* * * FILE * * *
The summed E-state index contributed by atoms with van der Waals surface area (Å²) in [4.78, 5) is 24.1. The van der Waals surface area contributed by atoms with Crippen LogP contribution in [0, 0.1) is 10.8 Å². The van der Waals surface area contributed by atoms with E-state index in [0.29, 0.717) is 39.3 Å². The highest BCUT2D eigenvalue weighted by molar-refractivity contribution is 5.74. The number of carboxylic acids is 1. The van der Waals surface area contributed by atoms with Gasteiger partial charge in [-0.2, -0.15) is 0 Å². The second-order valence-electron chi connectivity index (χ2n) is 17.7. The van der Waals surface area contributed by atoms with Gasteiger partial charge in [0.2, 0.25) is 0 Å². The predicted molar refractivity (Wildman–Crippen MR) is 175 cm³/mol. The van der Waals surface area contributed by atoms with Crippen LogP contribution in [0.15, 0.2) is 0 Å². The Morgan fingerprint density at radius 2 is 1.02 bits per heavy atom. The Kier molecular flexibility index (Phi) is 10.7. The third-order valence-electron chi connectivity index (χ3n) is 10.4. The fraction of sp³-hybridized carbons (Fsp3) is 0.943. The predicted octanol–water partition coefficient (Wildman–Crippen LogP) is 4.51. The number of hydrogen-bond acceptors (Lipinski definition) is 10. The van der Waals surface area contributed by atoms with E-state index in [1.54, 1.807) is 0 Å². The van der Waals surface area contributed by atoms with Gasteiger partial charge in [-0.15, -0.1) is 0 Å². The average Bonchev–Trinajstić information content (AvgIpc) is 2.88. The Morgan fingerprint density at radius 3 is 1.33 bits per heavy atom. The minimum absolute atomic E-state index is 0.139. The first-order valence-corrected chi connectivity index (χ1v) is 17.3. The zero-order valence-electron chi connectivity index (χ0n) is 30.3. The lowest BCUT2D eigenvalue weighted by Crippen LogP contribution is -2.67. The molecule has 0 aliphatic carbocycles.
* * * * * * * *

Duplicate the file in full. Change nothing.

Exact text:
The summed E-state index contributed by atoms with van der Waals surface area (Å²) in [4.78, 5) is 24.1. The van der Waals surface area contributed by atoms with Crippen LogP contribution in [0, 0.1) is 10.8 Å². The van der Waals surface area contributed by atoms with E-state index in [0.29, 0.717) is 39.3 Å². The highest BCUT2D eigenvalue weighted by molar-refractivity contribution is 5.74. The number of carboxylic acids is 1. The van der Waals surface area contributed by atoms with Gasteiger partial charge in [-0.2, -0.15) is 0 Å². The second-order valence-electron chi connectivity index (χ2n) is 17.7. The van der Waals surface area contributed by atoms with Gasteiger partial charge in [0.2, 0.25) is 0 Å². The predicted molar refractivity (Wildman–Crippen MR) is 175 cm³/mol. The van der Waals surface area contributed by atoms with Crippen LogP contribution in [0.15, 0.2) is 0 Å². The Morgan fingerprint density at radius 2 is 1.02 bits per heavy atom. The Kier molecular flexibility index (Phi) is 10.7. The third-order valence-electron chi connectivity index (χ3n) is 10.4. The fraction of sp³-hybridized carbons (Fsp3) is 0.943. The predicted octanol–water partition coefficient (Wildman–Crippen LogP) is 4.51. The number of hydrogen-bond acceptors (Lipinski definition) is 10. The van der Waals surface area contributed by atoms with E-state index in [1.54, 1.807) is 0 Å². The van der Waals surface area contributed by atoms with Gasteiger partial charge in [-0.15, -0.1) is 0 Å². The average Bonchev–Trinajstić information content (AvgIpc) is 2.88. The Morgan fingerprint density at radius 3 is 1.33 bits per heavy atom. The minimum absolute atomic E-state index is 0.139. The first-order valence-corrected chi connectivity index (χ1v) is 17.3. The zero-order valence-electron chi connectivity index (χ0n) is 30.3. The lowest BCUT2D eigenvalue weighted by Crippen LogP contribution is -2.67. The molecule has 0 aliphatic carbocycles.